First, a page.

(3 out of 5 stars)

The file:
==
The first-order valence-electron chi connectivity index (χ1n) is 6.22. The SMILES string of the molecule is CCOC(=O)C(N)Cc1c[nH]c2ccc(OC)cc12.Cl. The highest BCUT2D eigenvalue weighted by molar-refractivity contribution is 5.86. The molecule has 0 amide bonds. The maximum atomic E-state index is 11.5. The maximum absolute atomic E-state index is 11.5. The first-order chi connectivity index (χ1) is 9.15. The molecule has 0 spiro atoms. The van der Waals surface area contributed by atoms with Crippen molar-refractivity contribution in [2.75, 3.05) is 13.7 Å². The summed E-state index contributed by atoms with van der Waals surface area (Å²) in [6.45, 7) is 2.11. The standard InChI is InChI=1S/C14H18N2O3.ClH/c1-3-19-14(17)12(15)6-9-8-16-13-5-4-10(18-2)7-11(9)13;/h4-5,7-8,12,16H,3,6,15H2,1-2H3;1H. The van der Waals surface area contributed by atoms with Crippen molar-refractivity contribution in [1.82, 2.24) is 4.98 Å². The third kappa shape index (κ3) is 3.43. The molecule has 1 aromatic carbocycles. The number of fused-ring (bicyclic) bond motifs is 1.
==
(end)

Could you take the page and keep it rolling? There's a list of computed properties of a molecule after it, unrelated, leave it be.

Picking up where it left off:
""Unquiet Traveller," an 83 minute film about Polish concert pianist Piotr Anderszewski, opens with the pianist playing a Bach partita. While I immediately thought that he was playing too fast and that it was not music-making that would be to my taste, I also knew that it was way too early in the film to jump to any conclusions. As it turns out, neither the partita nor practically anything else in "Unquiet Traveller" is played in its entirety, mostly just snippets of this and that, and it's difficult to draw any conclusions about what kind of pianist Piotr Anderszewski really is. Despite the film's premise that its subject falls into the category of "great artist," the evidence presented was not enough for the uninitiated to decide for themselves. Anderszewski's personality, however, is a much simpler matter: he is bubbly, engaging, energetic, passionate, serious and imaginative. He is also a bundle of contradictions. For example, early in the film Anderszewski says he loves playing recitals, but also hates them and declares that he will never play in public again and instead will devote himself exclusively to recording. After consideration, maybe he will do the opposite. Perhaps, I wonder, he sees too many sides of the equation and has difficulty making up his mind? But later on, when talking about Brahms, he says the composer really had nothing new to say and that his output was just a reworking of Beethoven and so forth. But wait - a minute later Anderszewski proclaims that he adores Brahms who is his favorite composer!